New Fiction

Vol. 2, No. 1

The title of this issue is a bit misleading, since some of the authors included have published fiction elsewhere, and the piece by Keith Miller is excerpted from his second published novel. But the title does capture the intent of this issue, which is also one of the goals of the CMW website as a whole: to offer unpublished authors a friendly venue for publication; to bring to the attention of CMW readers Mennonite writers early on in their publishing careers; and to make accessible the writings of Mennonites who might be unfamiliar to many readers of this journal. The seven very different fiction-writers in this issue fulfill these intentions in a fine way.

The issue also is intended to encourage the writing of fiction in the Mennonite community. Periodicals tend to favor poetry, which takes up less space. Readers can easily embrace a lyric poem, and move on if they don’t like it. Fiction requires more space from the publisher and more patience and commitment from the reader.

To pose a provocative, winless debate: it may also be easier for most people to write a good poem than to write engrossing fiction. If William Wordsworth is right, a poem springs from a “spontaneous overflow of powerful feeling,” which everybody experiences from time to time. Any person literarily inclined might be able to write at least one good poem in a lifetime, based on such experience.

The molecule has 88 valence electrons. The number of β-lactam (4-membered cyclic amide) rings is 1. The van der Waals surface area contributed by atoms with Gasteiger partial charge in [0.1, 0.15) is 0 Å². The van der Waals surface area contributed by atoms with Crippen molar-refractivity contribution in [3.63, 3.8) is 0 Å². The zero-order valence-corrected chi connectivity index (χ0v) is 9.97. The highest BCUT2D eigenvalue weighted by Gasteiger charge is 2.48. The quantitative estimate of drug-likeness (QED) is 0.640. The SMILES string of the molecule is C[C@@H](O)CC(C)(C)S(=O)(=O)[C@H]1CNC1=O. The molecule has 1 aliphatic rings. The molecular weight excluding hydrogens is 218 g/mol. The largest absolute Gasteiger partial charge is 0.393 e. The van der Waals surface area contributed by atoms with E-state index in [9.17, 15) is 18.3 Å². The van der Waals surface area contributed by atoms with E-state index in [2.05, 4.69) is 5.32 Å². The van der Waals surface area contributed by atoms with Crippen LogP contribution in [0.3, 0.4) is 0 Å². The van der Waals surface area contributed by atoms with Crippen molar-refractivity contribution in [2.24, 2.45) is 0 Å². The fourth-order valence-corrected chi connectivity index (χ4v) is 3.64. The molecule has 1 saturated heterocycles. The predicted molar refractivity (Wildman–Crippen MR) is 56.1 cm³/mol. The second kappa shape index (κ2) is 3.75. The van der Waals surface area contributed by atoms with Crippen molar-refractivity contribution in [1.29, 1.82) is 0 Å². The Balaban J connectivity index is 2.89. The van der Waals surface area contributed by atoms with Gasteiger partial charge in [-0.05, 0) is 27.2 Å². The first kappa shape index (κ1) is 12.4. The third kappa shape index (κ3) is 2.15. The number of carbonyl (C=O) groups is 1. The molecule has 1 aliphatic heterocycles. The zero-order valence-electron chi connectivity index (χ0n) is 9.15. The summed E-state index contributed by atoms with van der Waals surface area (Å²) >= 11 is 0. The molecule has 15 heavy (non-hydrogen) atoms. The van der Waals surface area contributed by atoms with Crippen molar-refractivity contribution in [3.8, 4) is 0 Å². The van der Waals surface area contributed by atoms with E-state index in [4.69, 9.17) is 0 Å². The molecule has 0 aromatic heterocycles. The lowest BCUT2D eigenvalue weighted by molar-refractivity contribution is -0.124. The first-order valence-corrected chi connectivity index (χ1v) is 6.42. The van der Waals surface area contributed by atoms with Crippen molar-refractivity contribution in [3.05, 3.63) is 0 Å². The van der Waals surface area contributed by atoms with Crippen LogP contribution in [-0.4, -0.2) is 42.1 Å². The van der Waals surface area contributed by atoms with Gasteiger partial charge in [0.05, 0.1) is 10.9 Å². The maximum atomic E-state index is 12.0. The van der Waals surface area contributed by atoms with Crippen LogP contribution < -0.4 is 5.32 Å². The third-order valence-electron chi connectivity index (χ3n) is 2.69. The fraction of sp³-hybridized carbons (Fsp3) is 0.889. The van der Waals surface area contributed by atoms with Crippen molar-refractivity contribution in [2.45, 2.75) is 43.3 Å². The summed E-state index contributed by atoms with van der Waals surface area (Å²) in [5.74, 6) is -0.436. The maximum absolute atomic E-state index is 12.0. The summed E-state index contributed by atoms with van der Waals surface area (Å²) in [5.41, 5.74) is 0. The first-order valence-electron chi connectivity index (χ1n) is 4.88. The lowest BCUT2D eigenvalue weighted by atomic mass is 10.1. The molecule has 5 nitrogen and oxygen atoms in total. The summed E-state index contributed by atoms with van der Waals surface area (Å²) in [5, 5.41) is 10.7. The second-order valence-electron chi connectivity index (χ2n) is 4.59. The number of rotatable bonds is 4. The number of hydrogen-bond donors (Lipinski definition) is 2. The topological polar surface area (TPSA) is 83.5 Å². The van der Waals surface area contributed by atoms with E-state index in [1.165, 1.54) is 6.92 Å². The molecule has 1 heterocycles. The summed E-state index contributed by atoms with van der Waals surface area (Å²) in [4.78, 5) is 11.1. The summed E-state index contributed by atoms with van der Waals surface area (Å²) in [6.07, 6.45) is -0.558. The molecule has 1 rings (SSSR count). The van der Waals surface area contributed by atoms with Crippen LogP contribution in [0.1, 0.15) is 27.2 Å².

A short story might also derive from personal experience—hence the close association between memoir and fiction—but perhaps it requires a fuller, more complex set of competencies and inspirations to create “believable” setting, characters, narrative, conflict, dialogue, resolution and idea (to invoke the classical ingredients of fiction).

As has often been noticed, Mennonite writers in Canada have tended to excel in fiction, as in the remarkable work of Rudy Wiebe, Sandra Birdsell, David Bergen and many others. Mennonite creative writers in the U.S. have produced much fine poetry, but much less fiction. That situation is remedied here a bit by a preponderance of U.S. authors: Keith Miller, Ryan Ahlgrim, Tim Stair, John Liechty and Linda Wendling

The seven pieces of fiction published in this issue prove once again that Mennonite literature is no predictable, monolithic body of work. The pieces are so varied that it was hard to arrange them in a fruitful sequence, and it is even harder to generalize about their connections.